Have you ever been in a situation where your creative mojo just wasn’t there when you needed it? A crunch-time when you needed an original idea, but just couldn’t summon one? If this type of disengagement becomes a recurring phenomenon, you may have entered a phase called creative burnout_._
As a fashion industry veteran, I have entered this phase more times than I care to remember. Creating clothing line after clothing line, season after season, I began to feel frustrated from searching for a new way to design cutting-edge jeans or rad surf shorts. Facing never-ending deadlines, and in an effort to force out something, I worked long hours without breaks to reach the targets. Ultimately, this became counter-productive as physical and mental exhaustion set in, and my creativity (and motivation) began to dwindle. I was headed straight for complete creative burnout, and desperately needed a way to decompress and re-engage my creative juices. But how? Let’s first take a general look at burnout in the workplace. According to a study in the Annual Review of Psychology, “professional burnout is a prolonged psychological response to job stressors.” It manifests itself in many ways, ranging from physical and emotional fatigue to a lack of enthusiasm for the job involved. Combined, these factors can result in lower job performance and employee turnover. Burnout within creative-specific positions has similar outcomes. Author and speaker Scott Berkun defines creative burnout as “the point where creative energy has been pushed beyond recovery.” “Like a well of water, creative energy replenishes itself slowly over time,” Berkun explains. “A person who has pushed their creative well too hard for too long will, like its watery counterpart, one day find it empty. Usually, by the time you notice something is seriously wrong, there’s little energy left to work with.”
For someone in a creative position, this can be crippling. Burnout can crush productivity and self-esteem. When I experienced this, I attempted to find an immediate solution by changing jobs. But I soon realized that the issue wasn’t my work environment, but instead, my creative well had dried up. So, how can we re-engage and refill? Creativity requires engagement. In “Creativity” by Mihaly Csikszentmihalyi, he contends that when we are drained by too many distractions or demands, we will have trouble activating our creative expression. By eliminating some of the social noise in our heads, we can make room for ideas and gain space for creativity to flow, refilling our well. In a study on the connectivity between creativity and meditation, Roy Horan notes that “learning to self-manage our attention away from these distractions for the intention of self-development is the essence of meditation.” This begs the question: can meditation help with creative burnout? Creativity and meditation have a deep connection—they both seek to go beyond the limited boundaries of our everyday experience. But they both also have another commonality: focus. [Editor’s Note: You can even try Headspace’s Creativity pack. It’s one of my favorites.] Csikszentmihalyi points out that creativity is possible only when we can focus our attention on the problem at hand. Meditation, particularly mindfulness meditation, focuses on present surroundings, creating a sense of well-being. This directed attention of mindfulness meditation supports creative, novel thinking by reducing distraction and inducing awareness. So, with regular practice, mindfulness meditation can reduce stress and open the creative pathways to replenish a dry creative well. According to one study, the hardest challenge we face is learning how to create the conditions that will foster a “contemplative silence”; a silence that is the foundation of creative learning and living. These conditions can be established anywhere, as long as we direct our attention mindfully.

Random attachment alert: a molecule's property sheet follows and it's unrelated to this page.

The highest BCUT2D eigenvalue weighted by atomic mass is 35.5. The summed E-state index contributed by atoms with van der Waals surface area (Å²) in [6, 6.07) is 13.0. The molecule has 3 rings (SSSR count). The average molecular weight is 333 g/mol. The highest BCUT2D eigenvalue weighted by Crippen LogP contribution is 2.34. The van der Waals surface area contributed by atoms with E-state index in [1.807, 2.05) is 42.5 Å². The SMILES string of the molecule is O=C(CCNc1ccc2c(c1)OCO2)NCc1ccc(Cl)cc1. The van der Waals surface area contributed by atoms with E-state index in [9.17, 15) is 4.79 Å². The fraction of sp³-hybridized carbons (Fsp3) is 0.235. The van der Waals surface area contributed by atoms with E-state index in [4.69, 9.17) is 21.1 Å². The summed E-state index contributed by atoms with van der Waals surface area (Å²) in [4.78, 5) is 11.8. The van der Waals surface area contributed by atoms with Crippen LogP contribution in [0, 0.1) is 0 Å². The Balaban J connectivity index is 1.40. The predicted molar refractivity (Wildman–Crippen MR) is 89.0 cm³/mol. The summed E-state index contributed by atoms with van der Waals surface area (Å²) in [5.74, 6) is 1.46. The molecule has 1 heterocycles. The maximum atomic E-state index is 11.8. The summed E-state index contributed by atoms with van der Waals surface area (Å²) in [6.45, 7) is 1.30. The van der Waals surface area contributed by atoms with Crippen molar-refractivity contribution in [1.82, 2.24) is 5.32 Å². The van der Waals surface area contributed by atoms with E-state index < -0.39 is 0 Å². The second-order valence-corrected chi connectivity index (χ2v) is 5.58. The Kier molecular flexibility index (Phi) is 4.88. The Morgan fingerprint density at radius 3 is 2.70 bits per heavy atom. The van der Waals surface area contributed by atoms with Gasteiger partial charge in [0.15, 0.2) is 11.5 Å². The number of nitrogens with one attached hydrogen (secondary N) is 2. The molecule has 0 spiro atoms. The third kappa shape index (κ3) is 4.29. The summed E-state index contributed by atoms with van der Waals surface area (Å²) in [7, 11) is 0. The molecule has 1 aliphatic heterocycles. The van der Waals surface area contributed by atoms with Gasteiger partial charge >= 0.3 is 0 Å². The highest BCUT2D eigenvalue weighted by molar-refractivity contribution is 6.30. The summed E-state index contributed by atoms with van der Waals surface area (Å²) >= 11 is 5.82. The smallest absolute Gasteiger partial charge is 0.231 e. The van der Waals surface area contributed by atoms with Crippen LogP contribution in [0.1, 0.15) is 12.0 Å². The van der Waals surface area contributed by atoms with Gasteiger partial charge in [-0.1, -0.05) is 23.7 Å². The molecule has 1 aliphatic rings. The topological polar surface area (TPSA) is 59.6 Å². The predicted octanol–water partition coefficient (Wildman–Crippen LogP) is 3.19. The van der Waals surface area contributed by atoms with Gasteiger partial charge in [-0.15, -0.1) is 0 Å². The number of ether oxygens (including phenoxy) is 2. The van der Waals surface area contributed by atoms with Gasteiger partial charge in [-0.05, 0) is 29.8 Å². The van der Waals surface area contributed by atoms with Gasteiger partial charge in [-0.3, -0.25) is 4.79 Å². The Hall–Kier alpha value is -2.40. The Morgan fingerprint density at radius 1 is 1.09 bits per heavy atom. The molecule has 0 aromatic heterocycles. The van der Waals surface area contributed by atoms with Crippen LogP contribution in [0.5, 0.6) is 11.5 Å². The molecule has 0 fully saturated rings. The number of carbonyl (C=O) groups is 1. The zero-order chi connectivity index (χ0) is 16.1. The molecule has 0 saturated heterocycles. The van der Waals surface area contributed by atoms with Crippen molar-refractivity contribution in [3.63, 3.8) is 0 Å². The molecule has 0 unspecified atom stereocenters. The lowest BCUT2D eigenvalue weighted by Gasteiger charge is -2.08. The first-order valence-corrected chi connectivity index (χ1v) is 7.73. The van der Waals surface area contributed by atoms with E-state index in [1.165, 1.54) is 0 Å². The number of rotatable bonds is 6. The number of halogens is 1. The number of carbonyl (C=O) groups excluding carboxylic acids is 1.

A mindfulness meditation practice, as brought into the mainstream by Jon Kabat-Zinn, focuses attention on the breath and body. It can be simplified to a five-minute mindfulness meditation break whenever you are feeling creatively burnt-out, overwhelmed, or stressed. This type of practice, or “break” can provide calm in the midst of anxiety, or when feeling creatively blocked. Reaping the creative benefits of mindfulness meditation does not require seasoned expertise. The first time I tried it was almost accidental. I struggled to design one final short for a European vintage surf brand, an innovative look that encapsulated the fusion of its '70s European roots with a SoCal vibe. It would not come. Design and details had to be handed over within the hour to get samples made for a trade show. I had read briefly about mindfulness meditation but hadn’t yet investigated it fully. I had nothing to lose: I sat on the floor, closed my eyes, and began to inhale and exhale more and more slowly. After about five breaths, I could feel my heartbeat slowing as I let go of thoughts of deadlines and creative blocks. After two minutes of releasing thoughts and connecting to my breath, I flipped through a magazine and discovered the perfect image on a photographed jacket badge. With this inspiration, I incorporated the image, redesigned the shorts, and it became one of our best-sellers. Just a few minutes of practice was enough to infuse a fresh idea that surpassed the wall I initially couldn’t climb. Creative burnout may just have met its match.